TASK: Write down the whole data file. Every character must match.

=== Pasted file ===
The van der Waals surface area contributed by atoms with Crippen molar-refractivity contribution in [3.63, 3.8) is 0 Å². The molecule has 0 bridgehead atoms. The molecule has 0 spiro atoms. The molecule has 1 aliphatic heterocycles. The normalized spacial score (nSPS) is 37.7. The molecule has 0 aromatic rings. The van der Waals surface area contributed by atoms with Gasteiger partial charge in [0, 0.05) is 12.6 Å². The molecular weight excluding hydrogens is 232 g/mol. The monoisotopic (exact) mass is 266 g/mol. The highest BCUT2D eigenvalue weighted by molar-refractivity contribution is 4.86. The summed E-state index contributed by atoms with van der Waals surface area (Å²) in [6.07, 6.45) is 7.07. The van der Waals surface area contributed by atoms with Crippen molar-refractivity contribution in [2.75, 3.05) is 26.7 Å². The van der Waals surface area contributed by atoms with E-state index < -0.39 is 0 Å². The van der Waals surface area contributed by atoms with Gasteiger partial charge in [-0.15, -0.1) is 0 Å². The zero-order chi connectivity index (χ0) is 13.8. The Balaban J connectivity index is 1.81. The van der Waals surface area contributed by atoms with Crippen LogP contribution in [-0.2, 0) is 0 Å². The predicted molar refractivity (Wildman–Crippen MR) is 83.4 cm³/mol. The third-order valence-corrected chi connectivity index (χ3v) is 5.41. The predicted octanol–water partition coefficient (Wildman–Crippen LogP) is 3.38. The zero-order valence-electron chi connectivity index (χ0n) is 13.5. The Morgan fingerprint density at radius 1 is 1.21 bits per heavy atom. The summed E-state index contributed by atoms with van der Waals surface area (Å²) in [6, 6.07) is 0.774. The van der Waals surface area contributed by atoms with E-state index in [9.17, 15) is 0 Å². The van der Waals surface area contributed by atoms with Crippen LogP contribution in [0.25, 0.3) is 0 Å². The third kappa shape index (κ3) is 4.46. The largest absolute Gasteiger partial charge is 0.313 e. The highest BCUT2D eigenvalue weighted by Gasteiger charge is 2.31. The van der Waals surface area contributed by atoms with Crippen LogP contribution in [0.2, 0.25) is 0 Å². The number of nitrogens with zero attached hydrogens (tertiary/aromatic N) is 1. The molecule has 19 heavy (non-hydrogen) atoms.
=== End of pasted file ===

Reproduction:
The van der Waals surface area contributed by atoms with Crippen molar-refractivity contribution in [3.63, 3.8) is 0 Å². The molecule has 0 bridgehead atoms. The molecule has 0 spiro atoms. The molecule has 1 aliphatic heterocycles. The normalized spacial score (nSPS) is 37.7. The molecule has 0 aromatic rings. The van der Waals surface area contributed by atoms with Gasteiger partial charge in [0, 0.05) is 12.6 Å². The molecular weight excluding hydrogens is 232 g/mol. The monoisotopic (exact) mass is 266 g/mol. The highest BCUT2D eigenvalue weighted by molar-refractivity contribution is 4.86. The summed E-state index contributed by atoms with van der Waals surface area (Å²) in [6.07, 6.45) is 7.07. The van der Waals surface area contributed by atoms with Crippen molar-refractivity contribution in [2.75, 3.05) is 26.7 Å². The van der Waals surface area contributed by atoms with E-state index < -0.39 is 0 Å². The van der Waals surface area contributed by atoms with Gasteiger partial charge in [-0.15, -0.1) is 0 Å². The zero-order chi connectivity index (χ0) is 13.8. The Balaban J connectivity index is 1.81. The van der Waals surface area contributed by atoms with Crippen LogP contribution in [-0.2, 0) is 0 Å². The predicted molar refractivity (Wildman–Crippen MR) is 83.4 cm³/mol. The third-order valence-corrected chi connectivity index (χ3v) is 5.41. The predicted octanol–water partition coefficient (Wildman–Crippen LogP) is 3.38. The zero-order valence-electron chi connectivity index (χ0n) is 13.5. The Morgan fingerprint density at radius 1 is 1.21 bits per heavy atom. The summed E-state index contributed by atoms with van der Waals surface area (Å²) in [6, 6.07) is 0.774. The van der Waals surface area contributed by atoms with E-state index in [9.17, 15) is 0 Å². The van der Waals surface area contributed by atoms with Crippen LogP contribution in [0.25, 0.3) is 0 Å². The third kappa shape index (κ3) is 4.46. The largest absolute Gasteiger partial charge is 0.313 e. The highest BCUT2D eigenvalue weighted by Gasteiger charge is 2.31. The van der Waals surface area contributed by atoms with Crippen LogP contribution in [0.2, 0.25) is 0 Å². The number of nitrogens with zero attached hydrogens (tertiary/aromatic N) is 1. The molecule has 19 heavy (non-hydrogen) atoms.